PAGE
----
Results 1-3of 3 Reviews
Bloomfield, New Jersey
January 11, 2005
They also periodically offer seminars (one offered in March 2005 will be related to the Food Network and will feature a few chefs that have shows on that channel). Tickets are necessary for the seminars but are decently priced and worth it. Getting the tickets in advance is recommended. A couple of times I've gone in person on the day of the seminar only to find it sold out. Seating is VERY limited (maybe 100 people tops), so tickets can go quickly if it's a popular topic they are covering.
Their website has a lot of up-to-date information on screenings and seminars: http://www.mtr.org
From journal Things to Do in NYC Before You Die
albany, New York
February 22, 2004
All visitors to the museum select one of three options for enjoying the museum. A daily program lists descriptions of approximately 15 shows a person could preview in one of the screening rooms or theaters. Think of these shows as restaurant specials of the day. The specials are handpicked to please a wide audience. Based on the description and the times listed, you pick out what you would like to see.
In addition to viewing one or more of the specials, you could also select a particular TV show from the catalog of shows on file. This option allows you to see a show on an individual TV. In other words, this museum is the repository of old TV shows. What a pleasure to pick a show from years ago and relive history!
A final option is to select a 20-minute or a 40-minute tour of the facility.
I selected (from the catalog) to see an episode of the Phil Silvers show, one of my favorites from years ago. It was interesting to sit back and enjoy the show again.
Note: Plan to spend the entire afternoon at the museum (which does not open till noon). I wished I did not have prior arrangements to meet up with others at a specified time. If I had more time, I could have seen some of the shows in the theater. I would also have liked to taken a tour. This museum really was a special find!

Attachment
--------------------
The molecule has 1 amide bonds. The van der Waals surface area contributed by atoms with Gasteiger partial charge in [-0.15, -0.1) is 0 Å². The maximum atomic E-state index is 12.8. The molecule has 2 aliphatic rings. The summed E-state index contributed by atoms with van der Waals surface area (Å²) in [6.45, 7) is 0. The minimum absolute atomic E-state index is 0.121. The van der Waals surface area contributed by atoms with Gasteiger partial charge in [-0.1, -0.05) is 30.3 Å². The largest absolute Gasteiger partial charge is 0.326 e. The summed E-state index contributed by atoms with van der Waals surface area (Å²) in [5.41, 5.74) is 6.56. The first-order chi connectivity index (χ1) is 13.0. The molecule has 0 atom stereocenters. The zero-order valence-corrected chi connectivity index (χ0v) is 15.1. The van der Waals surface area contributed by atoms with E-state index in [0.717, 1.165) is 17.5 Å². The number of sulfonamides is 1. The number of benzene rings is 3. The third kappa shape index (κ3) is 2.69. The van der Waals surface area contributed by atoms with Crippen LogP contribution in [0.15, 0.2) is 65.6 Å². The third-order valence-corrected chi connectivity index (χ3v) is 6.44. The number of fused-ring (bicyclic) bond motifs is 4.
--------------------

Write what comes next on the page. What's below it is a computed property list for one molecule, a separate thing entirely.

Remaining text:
Click here for the museum’s web site. Click on the welcome arrow to get lots of information.
From journal Enjoying the sights of Manhattan
, New Jersey
June 4, 2002
When you purchase a ticket for $6 in the lobby, you are assigned a time to go to the library upstairs. Arrive early and you might get to walk in right away. We had to wait about an hour, so we went to watch one of the screenings that was going on to pass the time. It was a showing of an old "Playhouse 90" show that Rod Serling wrote.
The screening was shown in a movie theatre on a lower level. Visit here for more details on what is being screened when you go.
At your designated time, you go upstairs to the library, hand over your ticket, and sit at one of the many computer terminals to search the database for the show you want to view. Then you make your reservation via the computer.
Next you wait for your name to be called at the desk. When you hear your name, they are ready to escort you down one level to a room that contains many televisions with headsets.
You can view your choices without disturbing anyone else and without anyone else disturbing you. You can pause, rewind, and fast forward your show, too.
You are supposedly allowed to stay in there for 2 hours, but it seems to be OK if you stay a little over that. We had arrived about 15 minutes late because we watched the entire screening and stayed about 20 minutes over.
The staff there was extremely cheerful and helpful. They made us feel comfortable and seemed genuinely happy to offer assistance when needed.
The bottom line: this is a fun place and we will go again. If you live in New York, it might be worth it for you to purchase an annual membership, which then gives you free access to all those wonderful shows.
From journal New York City Jaunts